But if its centerpull, sidepull brakes, then just put some wheels into the frame.  700C if you have some around.  See how far the brake mounting hole is from the rim.  Check the front wheel.  Front wheels are 100mm spacing since forever.  Modern short reach sidepull brakes have about 37-47mm reach.  You can buy modern sidepull calipers with up to about 60mm reach.  Check Tektro brand.  See if the distance from the mounting hole to the center of the rim sides is about 2 inches or less.  If so then your bike is 700C probably.  And you can buy modern brakes to fit the bike.  If the distance is around 3 inches, then its a 27" wheel frame and you will have a hard time getting brakes to fit if you put on 700C wheels.  Remember you are putting a small 700C wheel into the frame to measure with.  I'm pretty sure you can buy 27" rims and tires today.  So you could build up a set of wheels to fit the frame if you want.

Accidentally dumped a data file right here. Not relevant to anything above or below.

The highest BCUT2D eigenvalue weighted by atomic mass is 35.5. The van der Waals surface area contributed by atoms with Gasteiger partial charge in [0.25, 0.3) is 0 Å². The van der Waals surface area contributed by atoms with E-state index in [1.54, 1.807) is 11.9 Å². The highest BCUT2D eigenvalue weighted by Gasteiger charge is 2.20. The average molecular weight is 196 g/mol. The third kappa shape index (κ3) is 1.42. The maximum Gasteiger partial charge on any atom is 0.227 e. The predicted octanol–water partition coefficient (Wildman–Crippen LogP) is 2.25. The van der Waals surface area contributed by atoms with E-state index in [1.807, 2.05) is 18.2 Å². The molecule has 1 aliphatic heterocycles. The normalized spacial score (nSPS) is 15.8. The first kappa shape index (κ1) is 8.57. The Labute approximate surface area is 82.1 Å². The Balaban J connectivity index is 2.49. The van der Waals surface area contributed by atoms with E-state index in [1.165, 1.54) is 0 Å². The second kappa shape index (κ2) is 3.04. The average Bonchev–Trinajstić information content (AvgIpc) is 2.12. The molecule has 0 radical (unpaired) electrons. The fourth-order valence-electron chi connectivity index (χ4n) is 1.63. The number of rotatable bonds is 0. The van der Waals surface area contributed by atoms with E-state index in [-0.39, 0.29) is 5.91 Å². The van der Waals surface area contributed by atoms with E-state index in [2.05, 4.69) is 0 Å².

Hubs are easy.  Just put a tape measure between the rear dropouts.  Measure inside face to inside face.  If its 126mm then you need hubs from long ago that measure 126mm.  Freewheel, won't be cassette.  As mentioned, you can put modern 130mm wheels/hubs into your 126mm frame.  If you go 126mm hubs, then you are talking freewheel.  Freewheels are available in 5-6-7-8 speeds.  If you go 130mm hubs, then 7-8-9-10 cassetes are available.    May be some problems fitting 7 speed cassettes onto 8-9-10 hubs though.  Your rear cogs will be determined by what shifters you go with.  If friction, then you could go anything with number of cogs.  If indexed, then the rear cogs is determined by how many clicks you have on the shifters.  Get your shifters first, that will determine what you do with the rear wheel.